Governor Sanford's Fictional Counterpart

Ever since the news broke of Mark Sanford's Argentine adventure, I've had a funny feeling that I've read about similar breakdowns. I'm not talking about the real ones of Ensign or Craig or Foley or Spitzer or Blago, ad infinitum, but fictional ones. But I've been afflicted with the same aggravating brain freeze I get whenever someone asks me to recommend a book (book? I know nothing about books!). So readers, I turn to you. Does Sanford have a fictional counterpart? Have you read about an upright character who abdicates all responsibility for his (or her) mistress and then returns to face the music?

Just thought of one...Anna Karenina. Others?

By Rachel Hartigan Shea |  June 25, 2009; 10:21 AM ET
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I think it's the "and returns to face the music" part that's limiting. Characters who just bail on their responsibilities are legion.

Posted by: crunchyfrog | June 25, 2009 12:35 PM

Irving Stone's book on Michelangelo was titled "The Agony and the Ecstasy." I guess these are more cases of the Ecstasy and then the Agony.

In a recent review, the reviewer referred to the "Holy Trinity of Bakker, Swaggart, and Haggard." I'm like Larry Flynt, it isn't the behavior that troubles me so much as the hypocrisy--a grandstanding Idaho Senator Craig calling President Clinton a "nasty, nasty, nasty boy."

Posted by: lheffelkcrrcom | June 25, 2009 2:52 PM

The first literary character that comes to mind is Emma in “Madame Bovary.” But like one reader pointed out, the ‘face the music’ criterion is limiting. I don’t think Emma’s arsenic ingestion counts as 'facing the music'. In addition, her qualification as an ‘upright character’ is highly debatable. But then, Flaubert let us into all of Emma’s nasty, hidden secrets. We only see the public Governor Stanford. Who knows, the similarities may run deeper. Bottom line: We all have a tarnished, dark side. Some of us simply have the luxury of nobody being interested in it. Lucky us!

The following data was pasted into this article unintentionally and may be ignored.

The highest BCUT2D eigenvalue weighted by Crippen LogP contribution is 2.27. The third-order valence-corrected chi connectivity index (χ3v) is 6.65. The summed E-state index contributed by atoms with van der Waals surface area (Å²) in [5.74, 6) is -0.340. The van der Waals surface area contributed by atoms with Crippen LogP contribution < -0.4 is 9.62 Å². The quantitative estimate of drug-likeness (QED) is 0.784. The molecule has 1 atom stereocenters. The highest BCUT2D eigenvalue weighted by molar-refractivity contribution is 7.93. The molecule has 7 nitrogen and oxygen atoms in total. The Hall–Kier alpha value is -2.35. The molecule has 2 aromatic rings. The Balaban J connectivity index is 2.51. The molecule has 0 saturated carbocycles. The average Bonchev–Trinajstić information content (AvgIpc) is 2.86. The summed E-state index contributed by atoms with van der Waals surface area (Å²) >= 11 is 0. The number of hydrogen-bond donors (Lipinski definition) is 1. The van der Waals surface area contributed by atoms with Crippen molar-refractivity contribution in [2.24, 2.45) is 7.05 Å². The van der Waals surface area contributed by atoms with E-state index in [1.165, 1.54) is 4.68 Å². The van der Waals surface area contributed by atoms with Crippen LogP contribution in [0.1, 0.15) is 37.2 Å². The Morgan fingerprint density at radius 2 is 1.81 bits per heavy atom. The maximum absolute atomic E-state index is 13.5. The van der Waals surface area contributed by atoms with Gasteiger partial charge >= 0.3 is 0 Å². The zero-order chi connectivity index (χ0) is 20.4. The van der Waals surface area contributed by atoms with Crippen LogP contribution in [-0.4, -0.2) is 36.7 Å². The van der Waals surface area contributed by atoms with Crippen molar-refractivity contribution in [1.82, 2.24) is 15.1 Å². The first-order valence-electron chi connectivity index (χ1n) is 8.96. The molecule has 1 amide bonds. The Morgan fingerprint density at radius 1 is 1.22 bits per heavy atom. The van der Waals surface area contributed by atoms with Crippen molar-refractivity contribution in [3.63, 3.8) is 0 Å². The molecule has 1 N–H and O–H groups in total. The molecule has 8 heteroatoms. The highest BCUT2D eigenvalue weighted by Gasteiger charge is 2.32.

Posted by: Sarah_McCoy | June 25, 2009 8:55 PM

"Rabbit" Angstrom might fit the bill...

Posted by: james2033 | June 26, 2009 8:49 AM

I haven't read Sue Miller's latest--did read some reviews of it--would seem a possibility.

Posted by: lheffelkcrrcom | June 26, 2009 9:48 AM

Crunchyfrog is right: the "facing the music" part is limiting in finding a fictional character who aligns with Stanford. If we can subtract that part, then I'd vote for Somerset Maugham's Moon and Sixpence.

Posted by: cebeling | June 26, 2009 10:05 AM

I think you all are right about "facing the music," especially since the governor didn't actually choose to do it: A reporter waylaid him at the airport. I guess I'm more interested in outwardly solid citizens who just drop everything and flee their regular lives.

Posted by: rhshea | June 26, 2009 10:23 AM

How about E. Henderson of “Henderson the Rain King”? He dropped everything and went to the African Arnewi tribe. Bellow describes his public persona as rich, affluent, and physically fit. But, again, inside was an altogether different story. Most “drop everything and flee” characters are fleeing or chasing some inner demon. I’m curious what Governor Stanford’s story would be if he had an all-knowing author writing his tale.

Posted by: Sarah_McCoy | June 26, 2009 1:52 PM

I was immediately reminded of Dick Diver's breakdown in F. Scott Fitzgerald's 'Tender is the Night.' His infatuation with the young actress Rosemary Hoyt was merely the catalyst for his spectacular fall from grace. He was once as promising as Sanford but quickly spiraled out of control.

Posted by: emily28 | June 30, 2009 3:54 PM

Gregory McDonald's 1983 mystery Fletch and the Man Who features a character--a state governor, no less--who disappears regularly for several days at a time. His wife, family, and staff have no idea where he goes. His mysterious activities turn out to be more benign than Governor Sanford's, but the comparison is interesting. I've posted more details at

Posted by: LHCommun | July 2, 2009 12:35 PM

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